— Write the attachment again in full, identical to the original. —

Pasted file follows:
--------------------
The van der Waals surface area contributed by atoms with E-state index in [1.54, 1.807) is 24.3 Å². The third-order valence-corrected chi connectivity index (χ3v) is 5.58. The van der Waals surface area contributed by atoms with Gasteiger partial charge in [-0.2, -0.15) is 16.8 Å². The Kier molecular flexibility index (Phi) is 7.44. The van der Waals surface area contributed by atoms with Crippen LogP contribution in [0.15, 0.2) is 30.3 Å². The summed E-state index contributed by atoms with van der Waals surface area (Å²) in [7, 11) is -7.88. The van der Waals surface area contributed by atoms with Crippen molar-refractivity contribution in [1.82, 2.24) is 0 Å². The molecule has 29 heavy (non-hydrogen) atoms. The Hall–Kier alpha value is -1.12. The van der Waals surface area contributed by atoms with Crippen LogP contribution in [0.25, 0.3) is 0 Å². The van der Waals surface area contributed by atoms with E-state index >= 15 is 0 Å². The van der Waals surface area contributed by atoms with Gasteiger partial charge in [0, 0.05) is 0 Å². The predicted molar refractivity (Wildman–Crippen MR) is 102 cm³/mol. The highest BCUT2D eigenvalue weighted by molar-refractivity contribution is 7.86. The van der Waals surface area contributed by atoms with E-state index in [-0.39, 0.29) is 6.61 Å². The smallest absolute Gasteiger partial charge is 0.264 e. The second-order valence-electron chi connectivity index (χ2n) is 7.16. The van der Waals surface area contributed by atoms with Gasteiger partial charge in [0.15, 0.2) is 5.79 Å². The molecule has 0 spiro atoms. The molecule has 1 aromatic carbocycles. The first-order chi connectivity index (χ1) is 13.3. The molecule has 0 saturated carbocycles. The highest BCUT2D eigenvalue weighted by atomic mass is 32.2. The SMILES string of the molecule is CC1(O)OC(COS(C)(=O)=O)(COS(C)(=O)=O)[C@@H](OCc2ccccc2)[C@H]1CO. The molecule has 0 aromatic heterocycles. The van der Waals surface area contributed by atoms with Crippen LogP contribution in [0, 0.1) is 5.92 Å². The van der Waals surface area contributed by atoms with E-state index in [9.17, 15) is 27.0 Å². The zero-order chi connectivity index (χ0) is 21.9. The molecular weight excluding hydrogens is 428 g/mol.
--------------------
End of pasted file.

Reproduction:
The van der Waals surface area contributed by atoms with E-state index in [1.54, 1.807) is 24.3 Å². The third-order valence-corrected chi connectivity index (χ3v) is 5.58. The van der Waals surface area contributed by atoms with Gasteiger partial charge in [-0.2, -0.15) is 16.8 Å². The Kier molecular flexibility index (Phi) is 7.44. The van der Waals surface area contributed by atoms with Crippen LogP contribution in [0.15, 0.2) is 30.3 Å². The summed E-state index contributed by atoms with van der Waals surface area (Å²) in [7, 11) is -7.88. The van der Waals surface area contributed by atoms with Crippen molar-refractivity contribution in [1.82, 2.24) is 0 Å². The molecule has 29 heavy (non-hydrogen) atoms. The Hall–Kier alpha value is -1.12. The van der Waals surface area contributed by atoms with Crippen LogP contribution in [0.25, 0.3) is 0 Å². The van der Waals surface area contributed by atoms with E-state index >= 15 is 0 Å². The van der Waals surface area contributed by atoms with Gasteiger partial charge in [0, 0.05) is 0 Å². The predicted molar refractivity (Wildman–Crippen MR) is 102 cm³/mol. The highest BCUT2D eigenvalue weighted by molar-refractivity contribution is 7.86. The van der Waals surface area contributed by atoms with E-state index in [-0.39, 0.29) is 6.61 Å². The smallest absolute Gasteiger partial charge is 0.264 e. The second-order valence-electron chi connectivity index (χ2n) is 7.16. The van der Waals surface area contributed by atoms with Gasteiger partial charge in [0.15, 0.2) is 5.79 Å². The molecule has 0 spiro atoms. The molecule has 1 aromatic carbocycles. The first-order chi connectivity index (χ1) is 13.3. The molecule has 0 saturated carbocycles. The highest BCUT2D eigenvalue weighted by atomic mass is 32.2. The SMILES string of the molecule is CC1(O)OC(COS(C)(=O)=O)(COS(C)(=O)=O)[C@@H](OCc2ccccc2)[C@H]1CO. The molecule has 0 aromatic heterocycles. The van der Waals surface area contributed by atoms with Crippen LogP contribution in [0, 0.1) is 5.92 Å². The van der Waals surface area contributed by atoms with E-state index in [9.17, 15) is 27.0 Å². The zero-order chi connectivity index (χ0) is 21.9. The molecular weight excluding hydrogens is 428 g/mol.